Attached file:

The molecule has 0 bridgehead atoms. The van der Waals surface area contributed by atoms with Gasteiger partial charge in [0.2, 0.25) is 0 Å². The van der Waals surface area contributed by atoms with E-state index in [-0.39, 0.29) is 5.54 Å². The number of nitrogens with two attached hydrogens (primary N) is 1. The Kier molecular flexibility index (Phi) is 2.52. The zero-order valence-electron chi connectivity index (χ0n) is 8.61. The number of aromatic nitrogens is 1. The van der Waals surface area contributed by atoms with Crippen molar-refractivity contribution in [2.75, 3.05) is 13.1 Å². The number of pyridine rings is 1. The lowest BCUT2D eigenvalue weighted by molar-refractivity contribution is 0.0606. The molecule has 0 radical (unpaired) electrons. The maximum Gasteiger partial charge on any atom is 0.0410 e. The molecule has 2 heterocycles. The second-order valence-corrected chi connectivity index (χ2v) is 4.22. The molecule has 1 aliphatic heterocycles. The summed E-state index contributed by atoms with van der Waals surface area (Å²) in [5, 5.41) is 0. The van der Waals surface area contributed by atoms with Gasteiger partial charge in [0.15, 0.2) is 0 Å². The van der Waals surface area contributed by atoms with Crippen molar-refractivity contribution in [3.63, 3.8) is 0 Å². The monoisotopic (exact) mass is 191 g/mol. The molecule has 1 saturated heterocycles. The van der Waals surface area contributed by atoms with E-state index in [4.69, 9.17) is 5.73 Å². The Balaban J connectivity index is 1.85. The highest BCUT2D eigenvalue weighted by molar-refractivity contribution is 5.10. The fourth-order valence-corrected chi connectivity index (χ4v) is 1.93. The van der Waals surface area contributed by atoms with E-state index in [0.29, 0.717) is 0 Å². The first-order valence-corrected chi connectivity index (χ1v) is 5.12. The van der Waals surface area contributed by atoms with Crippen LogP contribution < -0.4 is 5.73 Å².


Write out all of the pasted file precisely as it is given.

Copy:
The molecule has 0 bridgehead atoms. The van der Waals surface area contributed by atoms with Gasteiger partial charge in [0.2, 0.25) is 0 Å². The van der Waals surface area contributed by atoms with E-state index in [-0.39, 0.29) is 5.54 Å². The number of nitrogens with two attached hydrogens (primary N) is 1. The Kier molecular flexibility index (Phi) is 2.52. The zero-order valence-electron chi connectivity index (χ0n) is 8.61. The number of aromatic nitrogens is 1. The van der Waals surface area contributed by atoms with Crippen molar-refractivity contribution in [2.75, 3.05) is 13.1 Å². The number of pyridine rings is 1. The lowest BCUT2D eigenvalue weighted by molar-refractivity contribution is 0.0606. The molecule has 0 radical (unpaired) electrons. The maximum Gasteiger partial charge on any atom is 0.0410 e. The molecule has 2 heterocycles. The second-order valence-corrected chi connectivity index (χ2v) is 4.22. The molecule has 1 aliphatic heterocycles. The summed E-state index contributed by atoms with van der Waals surface area (Å²) in [5, 5.41) is 0. The van der Waals surface area contributed by atoms with Gasteiger partial charge in [0.15, 0.2) is 0 Å². The van der Waals surface area contributed by atoms with Crippen molar-refractivity contribution in [3.63, 3.8) is 0 Å². The monoisotopic (exact) mass is 191 g/mol. The molecule has 1 saturated heterocycles. The van der Waals surface area contributed by atoms with E-state index in [4.69, 9.17) is 5.73 Å². The Balaban J connectivity index is 1.85. The highest BCUT2D eigenvalue weighted by molar-refractivity contribution is 5.10. The fourth-order valence-corrected chi connectivity index (χ4v) is 1.93. The van der Waals surface area contributed by atoms with E-state index in [0.29, 0.717) is 0 Å². The first-order valence-corrected chi connectivity index (χ1v) is 5.12. The van der Waals surface area contributed by atoms with Crippen LogP contribution < -0.4 is 5.73 Å².